10 May 2004

Seolleong Tang

Today we're having Seolleong Tang (설렁탕) for lunch. That's beef soup.

Pretty standard set up interior wise.

Here, the kimchi is served in the mini clay urns. You have the radish kimchi (bottom) and chinese cabbage kimchi (top). These are cold kimchis straight from the refridgerator. Grab as much as you like and cut it into desired size and place on plate.

I like the chinese cabbage kimchi but I'm not a big fan of the radish kimchi.

This is the seolleong tang. KRW5,000. This clear soup is made by boiling beef and bones for at least 16 to 18 hours, and served with sliced beef and garnished with sliced scallion and leek.

The hallmark of a good seolleong tang, I'm told, is that the huge iron pot (gamasot) used to simmer the broth is left running 24x7 - it never shuts down.

Typically, the seolleong tang comes unseasoned (unsalted and unpeppered). You will usually find salt and black pepper in the condiment tray on your table. Add to taste and stir well.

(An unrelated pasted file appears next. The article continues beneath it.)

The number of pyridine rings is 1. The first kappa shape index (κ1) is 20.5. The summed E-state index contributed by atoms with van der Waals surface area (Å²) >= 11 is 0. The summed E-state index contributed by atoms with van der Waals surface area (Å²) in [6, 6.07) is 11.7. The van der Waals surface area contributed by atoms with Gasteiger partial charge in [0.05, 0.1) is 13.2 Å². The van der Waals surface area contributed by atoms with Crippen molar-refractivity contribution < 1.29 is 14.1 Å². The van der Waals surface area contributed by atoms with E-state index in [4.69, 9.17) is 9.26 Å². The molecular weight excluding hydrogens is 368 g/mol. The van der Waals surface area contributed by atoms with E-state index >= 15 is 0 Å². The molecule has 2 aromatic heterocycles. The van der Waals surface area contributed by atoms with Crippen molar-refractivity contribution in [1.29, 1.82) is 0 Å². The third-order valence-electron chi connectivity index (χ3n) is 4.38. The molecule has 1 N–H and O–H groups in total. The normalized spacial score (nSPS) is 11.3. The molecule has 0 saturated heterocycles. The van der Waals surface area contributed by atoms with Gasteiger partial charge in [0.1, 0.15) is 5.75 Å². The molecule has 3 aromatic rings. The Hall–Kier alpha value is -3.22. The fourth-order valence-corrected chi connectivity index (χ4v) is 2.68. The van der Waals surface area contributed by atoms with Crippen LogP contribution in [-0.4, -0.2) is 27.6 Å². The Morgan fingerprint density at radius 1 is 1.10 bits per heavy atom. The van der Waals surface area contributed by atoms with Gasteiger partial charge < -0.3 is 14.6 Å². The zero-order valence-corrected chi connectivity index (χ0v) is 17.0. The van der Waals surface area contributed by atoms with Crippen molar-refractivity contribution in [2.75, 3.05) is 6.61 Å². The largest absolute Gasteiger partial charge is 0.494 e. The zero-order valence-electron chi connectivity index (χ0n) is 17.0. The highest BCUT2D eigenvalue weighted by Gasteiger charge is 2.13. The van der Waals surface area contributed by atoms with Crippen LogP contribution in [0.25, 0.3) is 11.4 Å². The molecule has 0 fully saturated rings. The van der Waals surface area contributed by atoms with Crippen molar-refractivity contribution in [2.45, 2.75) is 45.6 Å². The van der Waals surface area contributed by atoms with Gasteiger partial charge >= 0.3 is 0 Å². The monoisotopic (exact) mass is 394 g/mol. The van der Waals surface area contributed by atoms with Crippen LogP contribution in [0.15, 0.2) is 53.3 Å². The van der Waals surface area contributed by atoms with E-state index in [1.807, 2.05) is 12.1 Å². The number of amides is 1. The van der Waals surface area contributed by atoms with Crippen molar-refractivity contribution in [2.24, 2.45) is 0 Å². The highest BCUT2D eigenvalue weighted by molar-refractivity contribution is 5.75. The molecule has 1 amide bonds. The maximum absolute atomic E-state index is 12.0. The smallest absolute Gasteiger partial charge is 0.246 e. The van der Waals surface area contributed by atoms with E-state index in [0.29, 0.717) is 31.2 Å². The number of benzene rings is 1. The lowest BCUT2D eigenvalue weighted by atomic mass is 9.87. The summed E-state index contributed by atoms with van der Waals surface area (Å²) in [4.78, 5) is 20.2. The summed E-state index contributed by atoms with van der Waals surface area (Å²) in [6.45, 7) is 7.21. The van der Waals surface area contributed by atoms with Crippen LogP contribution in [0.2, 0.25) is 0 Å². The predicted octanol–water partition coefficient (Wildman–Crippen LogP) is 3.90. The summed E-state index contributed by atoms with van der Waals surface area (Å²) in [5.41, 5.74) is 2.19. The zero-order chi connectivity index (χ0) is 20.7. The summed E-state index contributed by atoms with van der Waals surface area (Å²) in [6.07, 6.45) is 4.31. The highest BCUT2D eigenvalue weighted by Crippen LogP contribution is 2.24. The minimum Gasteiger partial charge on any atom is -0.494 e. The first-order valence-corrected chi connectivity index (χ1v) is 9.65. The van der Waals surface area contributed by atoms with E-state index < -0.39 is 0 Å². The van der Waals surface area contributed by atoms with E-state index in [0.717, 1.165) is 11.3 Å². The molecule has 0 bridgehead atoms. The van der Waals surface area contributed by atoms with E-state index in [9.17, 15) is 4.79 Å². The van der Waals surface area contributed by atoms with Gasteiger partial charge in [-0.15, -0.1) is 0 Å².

Some places serve the seolleong tang without the (wheat flour) noodles. Here they come with it. The noodles are soft and silky smooth. Slurp.

Add in the bowl of rice and enjoy. Some folks add kimchi to the soup. It's all a matter of personal preference. I like mine original and clear.

The soup has a nice beefy overtone, but without being overpowering. I'm also glad that there's hardly any traces of excessive fat floating on the surface of the soup. They've done a good job at skimming the residual scum away. Adding a good pinch of salt and black pepper to the soup is essential to bring out the flavours. A good choice if you're really not into spicy soups or stews.